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Beetle Questions


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I have a few questions regarding beetles.

 

  1. How long is a female Dorcus brevis supposed to live in captivity?
  2. How large are the eggs of Dorcus brevis?
  3. How long do they sit until they hatch? (the eggs)
  4. How long are a male and female Dynastes tityus supposed to live in captivity?
  5. How do I go about breeding D. tityus?
  6. How large of containers would the larvae need?

 

-

Jacob

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2. stag beetle eggs are generally in size of less than 1/8 inch in long side. Smaller species tend to be smaller than larger species.
3. Eggs take about a week to two.
4. I never kept until they naturally died, but it seems they live around 3-4 months in good condition when bred (mated, laying eggs), then start to slow down.
5. Pretty easy if you ever kept scarabs for breeding. D. tityus is considerably easy species to rear and breed.
6. L1-L2 can be kept individually or in group of about 2 to 4 in 16 oz container. L3 larvae need at least 32oz or bigger, and this depends on how large your larvae has grown. Among my collections, largest males and females captured reached over 50-60 mm (about two inches), so any such large individual would require larger container than 32 oz, obviously.

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On 7/14/2021 at 8:15 PM, Joopes said:

I have a few questions regarding beetles.

 

 

  1. How long are a male and female Dynastes tityus supposed to live in captivity?
  2. How do I go about breeding D. tityus?
  3. How large of containers would the larvae need?

 

-

Jacob

1. Captive bred specimens commonly live 7 months if pulled from hibernation early but can live 22 months if given an extended hibernation in the mid 50s.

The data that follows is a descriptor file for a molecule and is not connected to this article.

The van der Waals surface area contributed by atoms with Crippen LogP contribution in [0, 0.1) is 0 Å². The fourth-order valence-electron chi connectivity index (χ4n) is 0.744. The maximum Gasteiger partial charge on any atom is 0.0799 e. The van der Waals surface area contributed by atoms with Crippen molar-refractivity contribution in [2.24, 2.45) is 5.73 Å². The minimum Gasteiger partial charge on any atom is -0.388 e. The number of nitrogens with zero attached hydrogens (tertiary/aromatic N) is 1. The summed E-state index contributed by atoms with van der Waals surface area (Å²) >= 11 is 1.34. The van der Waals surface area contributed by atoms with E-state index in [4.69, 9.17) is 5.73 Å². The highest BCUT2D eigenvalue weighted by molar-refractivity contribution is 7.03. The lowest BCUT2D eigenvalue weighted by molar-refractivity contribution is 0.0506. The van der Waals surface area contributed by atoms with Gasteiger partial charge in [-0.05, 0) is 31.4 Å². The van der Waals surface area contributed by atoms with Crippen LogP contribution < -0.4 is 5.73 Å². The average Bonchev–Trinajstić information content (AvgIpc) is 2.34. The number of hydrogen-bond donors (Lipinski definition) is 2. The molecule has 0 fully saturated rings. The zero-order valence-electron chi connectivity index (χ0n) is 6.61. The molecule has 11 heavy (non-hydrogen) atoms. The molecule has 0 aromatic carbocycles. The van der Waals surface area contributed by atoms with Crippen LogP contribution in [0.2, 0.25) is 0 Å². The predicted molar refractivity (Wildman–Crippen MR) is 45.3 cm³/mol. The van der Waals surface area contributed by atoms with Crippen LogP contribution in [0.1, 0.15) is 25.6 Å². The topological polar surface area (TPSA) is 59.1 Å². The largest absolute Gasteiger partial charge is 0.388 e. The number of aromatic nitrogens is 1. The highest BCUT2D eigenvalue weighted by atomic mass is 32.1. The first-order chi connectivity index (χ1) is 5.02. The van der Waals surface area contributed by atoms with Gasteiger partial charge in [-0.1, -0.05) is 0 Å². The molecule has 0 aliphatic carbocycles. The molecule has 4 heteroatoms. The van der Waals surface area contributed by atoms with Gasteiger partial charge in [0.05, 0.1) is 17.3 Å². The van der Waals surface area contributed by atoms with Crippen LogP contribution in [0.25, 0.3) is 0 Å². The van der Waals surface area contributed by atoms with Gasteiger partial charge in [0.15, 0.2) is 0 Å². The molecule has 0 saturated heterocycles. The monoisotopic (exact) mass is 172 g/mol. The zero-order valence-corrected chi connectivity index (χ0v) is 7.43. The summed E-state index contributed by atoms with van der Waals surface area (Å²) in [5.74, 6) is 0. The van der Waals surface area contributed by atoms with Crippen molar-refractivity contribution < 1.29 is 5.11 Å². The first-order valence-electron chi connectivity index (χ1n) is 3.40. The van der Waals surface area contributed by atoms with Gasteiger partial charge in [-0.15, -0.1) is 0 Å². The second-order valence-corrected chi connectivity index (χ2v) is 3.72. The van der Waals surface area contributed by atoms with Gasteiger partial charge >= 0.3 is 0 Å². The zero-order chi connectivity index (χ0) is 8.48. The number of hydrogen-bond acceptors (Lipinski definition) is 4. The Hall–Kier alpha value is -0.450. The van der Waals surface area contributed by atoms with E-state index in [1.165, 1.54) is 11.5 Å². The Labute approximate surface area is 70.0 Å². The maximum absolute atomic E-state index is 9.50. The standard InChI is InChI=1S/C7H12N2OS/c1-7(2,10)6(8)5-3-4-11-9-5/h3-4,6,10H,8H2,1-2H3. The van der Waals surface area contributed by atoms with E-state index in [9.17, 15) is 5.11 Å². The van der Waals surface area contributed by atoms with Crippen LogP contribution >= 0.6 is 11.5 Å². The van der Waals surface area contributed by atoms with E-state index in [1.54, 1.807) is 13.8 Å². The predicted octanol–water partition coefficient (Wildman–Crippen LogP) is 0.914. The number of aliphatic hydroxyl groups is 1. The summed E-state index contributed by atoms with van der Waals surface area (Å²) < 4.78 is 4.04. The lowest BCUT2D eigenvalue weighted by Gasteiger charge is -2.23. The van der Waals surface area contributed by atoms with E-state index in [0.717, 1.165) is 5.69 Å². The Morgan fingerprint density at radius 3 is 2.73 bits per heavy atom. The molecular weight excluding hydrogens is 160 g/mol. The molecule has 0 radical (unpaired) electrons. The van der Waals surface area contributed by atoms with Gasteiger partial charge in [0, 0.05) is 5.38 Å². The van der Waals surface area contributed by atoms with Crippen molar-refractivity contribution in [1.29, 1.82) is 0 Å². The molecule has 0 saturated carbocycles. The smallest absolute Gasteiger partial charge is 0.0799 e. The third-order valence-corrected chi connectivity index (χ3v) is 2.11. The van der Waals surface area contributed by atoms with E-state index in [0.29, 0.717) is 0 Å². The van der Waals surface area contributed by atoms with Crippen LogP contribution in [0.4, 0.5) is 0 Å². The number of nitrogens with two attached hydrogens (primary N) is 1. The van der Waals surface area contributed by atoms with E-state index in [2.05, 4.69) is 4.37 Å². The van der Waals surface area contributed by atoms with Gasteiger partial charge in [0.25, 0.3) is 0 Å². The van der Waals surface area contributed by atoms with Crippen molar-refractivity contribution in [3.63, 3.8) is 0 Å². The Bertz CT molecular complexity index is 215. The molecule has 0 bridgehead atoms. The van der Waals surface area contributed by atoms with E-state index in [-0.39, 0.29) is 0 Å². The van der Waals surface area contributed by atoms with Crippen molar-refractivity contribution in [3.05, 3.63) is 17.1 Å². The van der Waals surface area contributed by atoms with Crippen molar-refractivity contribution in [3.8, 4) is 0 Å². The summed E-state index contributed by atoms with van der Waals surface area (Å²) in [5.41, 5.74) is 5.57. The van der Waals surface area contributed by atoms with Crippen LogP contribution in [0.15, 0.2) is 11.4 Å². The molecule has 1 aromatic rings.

2. Do you mean getting eggs? They mate with no assistance unlike some moths. Deep, damp, good substrate.

3. 16 oz. is fine for 1.

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On 7/19/2021 at 11:11 AM, DynastesDee said:

A container bigger than 32 oz for 1 Dynastes tityus or granti larva.

Why not just keep them in groups in a larger container?  I used to keep them separately, but haven't done that in many years.  I even found that I got much better growth when they're kept together.  It might have something to do with a group being able to more effectively augment the substrate with their symbiotic bacteria, than a single larva can alone.  Probably best not to keep any more than 12 larvae in something the size of a (50%) filled 10 gallon tank, though.

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Not to change the subject @DynastesDee but I'm going to answer @Joopes question to number 5.

For D. tityus, you can breed them different ways. You can put the male and female in a container filled with moist sphagnum moss and beetle jelly. Once you witness mating, then you can place them in the egg laying container. I like to witness mating before I put the female in the egg laying container. 

Or you can just put them both in the egg laying container. The egg laying container should contain 9 inches (or more) of substrate/organic potting soil with no perlite. Substrate should be damp but not enough to squeeze water out of it. Include beetle jellies on the top along with leaves, sticks etc. This is so if the beetle flips over they can get back up with ease. Make sure to drill A FEW air holes on the top. You may witness mating when the female comes to feed but they spend a good amount of time buried. 

 

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On 7/19/2021 at 1:32 PM, DynastesDee said:

Does anyone keep large D tityus or D granti larvae comfortably in 32 oz containers?

Yes, that is the only size containers I have used for many years. On rare occasions I have had adults emerge with a crooked horn (D grantii, not D tityus). Not sure if it was the size of the container or some other reason. However, it's pretty rare so I never worried about it.

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